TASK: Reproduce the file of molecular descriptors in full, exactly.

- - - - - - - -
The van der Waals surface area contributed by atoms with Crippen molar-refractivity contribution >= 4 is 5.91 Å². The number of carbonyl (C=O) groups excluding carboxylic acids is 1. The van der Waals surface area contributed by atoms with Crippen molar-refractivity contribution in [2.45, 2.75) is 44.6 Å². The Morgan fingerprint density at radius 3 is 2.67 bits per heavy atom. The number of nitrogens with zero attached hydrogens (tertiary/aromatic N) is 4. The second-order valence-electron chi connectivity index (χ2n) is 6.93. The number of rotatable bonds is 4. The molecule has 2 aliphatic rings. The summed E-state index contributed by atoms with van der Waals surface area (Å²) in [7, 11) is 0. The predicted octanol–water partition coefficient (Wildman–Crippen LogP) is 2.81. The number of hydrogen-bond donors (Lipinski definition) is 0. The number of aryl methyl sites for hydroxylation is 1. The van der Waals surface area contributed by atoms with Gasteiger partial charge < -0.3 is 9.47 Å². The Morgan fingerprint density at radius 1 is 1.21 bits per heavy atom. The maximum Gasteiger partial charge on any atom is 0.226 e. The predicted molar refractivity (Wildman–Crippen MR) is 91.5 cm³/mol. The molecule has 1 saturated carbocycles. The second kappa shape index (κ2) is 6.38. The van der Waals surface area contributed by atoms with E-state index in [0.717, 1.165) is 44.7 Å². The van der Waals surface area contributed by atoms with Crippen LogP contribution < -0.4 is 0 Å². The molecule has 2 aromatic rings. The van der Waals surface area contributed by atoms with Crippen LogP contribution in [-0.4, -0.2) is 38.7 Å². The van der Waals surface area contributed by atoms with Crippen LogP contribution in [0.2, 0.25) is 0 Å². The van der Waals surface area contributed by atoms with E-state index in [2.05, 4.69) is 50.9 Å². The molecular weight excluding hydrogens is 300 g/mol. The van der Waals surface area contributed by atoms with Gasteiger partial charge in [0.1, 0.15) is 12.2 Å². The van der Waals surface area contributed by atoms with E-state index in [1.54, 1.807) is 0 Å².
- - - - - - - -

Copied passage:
The van der Waals surface area contributed by atoms with Crippen molar-refractivity contribution >= 4 is 5.91 Å². The number of carbonyl (C=O) groups excluding carboxylic acids is 1. The van der Waals surface area contributed by atoms with Crippen molar-refractivity contribution in [2.45, 2.75) is 44.6 Å². The Morgan fingerprint density at radius 3 is 2.67 bits per heavy atom. The number of nitrogens with zero attached hydrogens (tertiary/aromatic N) is 4. The second-order valence-electron chi connectivity index (χ2n) is 6.93. The number of rotatable bonds is 4. The molecule has 2 aliphatic rings. The summed E-state index contributed by atoms with van der Waals surface area (Å²) in [7, 11) is 0. The predicted octanol–water partition coefficient (Wildman–Crippen LogP) is 2.81. The number of hydrogen-bond donors (Lipinski definition) is 0. The number of aryl methyl sites for hydroxylation is 1. The van der Waals surface area contributed by atoms with Gasteiger partial charge < -0.3 is 9.47 Å². The Morgan fingerprint density at radius 1 is 1.21 bits per heavy atom. The maximum Gasteiger partial charge on any atom is 0.226 e. The predicted molar refractivity (Wildman–Crippen MR) is 91.5 cm³/mol. The molecule has 1 saturated carbocycles. The second kappa shape index (κ2) is 6.38. The van der Waals surface area contributed by atoms with E-state index in [0.717, 1.165) is 44.7 Å². The van der Waals surface area contributed by atoms with Crippen LogP contribution < -0.4 is 0 Å². The molecule has 2 aromatic rings. The van der Waals surface area contributed by atoms with Crippen LogP contribution in [-0.4, -0.2) is 38.7 Å². The van der Waals surface area contributed by atoms with Crippen LogP contribution in [0.2, 0.25) is 0 Å². The van der Waals surface area contributed by atoms with E-state index in [2.05, 4.69) is 50.9 Å². The molecular weight excluding hydrogens is 300 g/mol. The van der Waals surface area contributed by atoms with Gasteiger partial charge in [0.1, 0.15) is 12.2 Å². The van der Waals surface area contributed by atoms with E-state index in [1.54, 1.807) is 0 Å².